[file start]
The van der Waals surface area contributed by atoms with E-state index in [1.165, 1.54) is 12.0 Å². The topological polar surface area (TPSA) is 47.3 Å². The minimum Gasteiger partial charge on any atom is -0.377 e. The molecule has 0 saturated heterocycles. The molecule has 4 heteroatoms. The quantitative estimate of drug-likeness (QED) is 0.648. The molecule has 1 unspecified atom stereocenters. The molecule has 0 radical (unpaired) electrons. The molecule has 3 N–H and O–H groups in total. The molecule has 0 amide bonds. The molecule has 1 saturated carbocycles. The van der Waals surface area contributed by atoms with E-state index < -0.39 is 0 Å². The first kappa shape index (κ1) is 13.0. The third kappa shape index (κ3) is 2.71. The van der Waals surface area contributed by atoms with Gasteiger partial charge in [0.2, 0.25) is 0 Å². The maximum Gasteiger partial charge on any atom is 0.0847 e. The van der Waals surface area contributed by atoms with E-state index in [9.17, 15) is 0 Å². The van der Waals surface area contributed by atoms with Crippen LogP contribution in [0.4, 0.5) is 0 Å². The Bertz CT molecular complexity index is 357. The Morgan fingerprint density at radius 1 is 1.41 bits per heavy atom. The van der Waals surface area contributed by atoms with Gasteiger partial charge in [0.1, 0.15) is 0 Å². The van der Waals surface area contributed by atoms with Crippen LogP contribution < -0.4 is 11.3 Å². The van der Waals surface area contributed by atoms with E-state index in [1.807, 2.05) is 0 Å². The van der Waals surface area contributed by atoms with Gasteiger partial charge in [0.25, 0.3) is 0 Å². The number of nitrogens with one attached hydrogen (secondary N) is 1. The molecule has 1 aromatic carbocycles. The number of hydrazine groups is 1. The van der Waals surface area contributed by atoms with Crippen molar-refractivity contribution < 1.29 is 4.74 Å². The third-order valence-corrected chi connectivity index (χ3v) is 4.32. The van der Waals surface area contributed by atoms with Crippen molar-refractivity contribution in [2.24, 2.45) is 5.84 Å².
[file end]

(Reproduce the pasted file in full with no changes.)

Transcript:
The van der Waals surface area contributed by atoms with E-state index in [1.165, 1.54) is 12.0 Å². The topological polar surface area (TPSA) is 47.3 Å². The minimum Gasteiger partial charge on any atom is -0.377 e. The molecule has 0 saturated heterocycles. The molecule has 4 heteroatoms. The quantitative estimate of drug-likeness (QED) is 0.648. The molecule has 1 unspecified atom stereocenters. The molecule has 0 radical (unpaired) electrons. The molecule has 3 N–H and O–H groups in total. The molecule has 0 amide bonds. The molecule has 1 saturated carbocycles. The van der Waals surface area contributed by atoms with E-state index < -0.39 is 0 Å². The first kappa shape index (κ1) is 13.0. The third kappa shape index (κ3) is 2.71. The van der Waals surface area contributed by atoms with Gasteiger partial charge in [0.2, 0.25) is 0 Å². The maximum Gasteiger partial charge on any atom is 0.0847 e. The van der Waals surface area contributed by atoms with E-state index in [9.17, 15) is 0 Å². The van der Waals surface area contributed by atoms with Crippen LogP contribution in [0.4, 0.5) is 0 Å². The Bertz CT molecular complexity index is 357. The Morgan fingerprint density at radius 1 is 1.41 bits per heavy atom. The van der Waals surface area contributed by atoms with Gasteiger partial charge in [0.1, 0.15) is 0 Å². The van der Waals surface area contributed by atoms with Crippen LogP contribution < -0.4 is 11.3 Å². The van der Waals surface area contributed by atoms with E-state index in [1.807, 2.05) is 0 Å². The van der Waals surface area contributed by atoms with Gasteiger partial charge in [0.25, 0.3) is 0 Å². The number of nitrogens with one attached hydrogen (secondary N) is 1. The molecule has 1 aromatic carbocycles. The number of hydrazine groups is 1. The van der Waals surface area contributed by atoms with Crippen molar-refractivity contribution < 1.29 is 4.74 Å². The third-order valence-corrected chi connectivity index (χ3v) is 4.32. The van der Waals surface area contributed by atoms with Crippen molar-refractivity contribution in [2.24, 2.45) is 5.84 Å².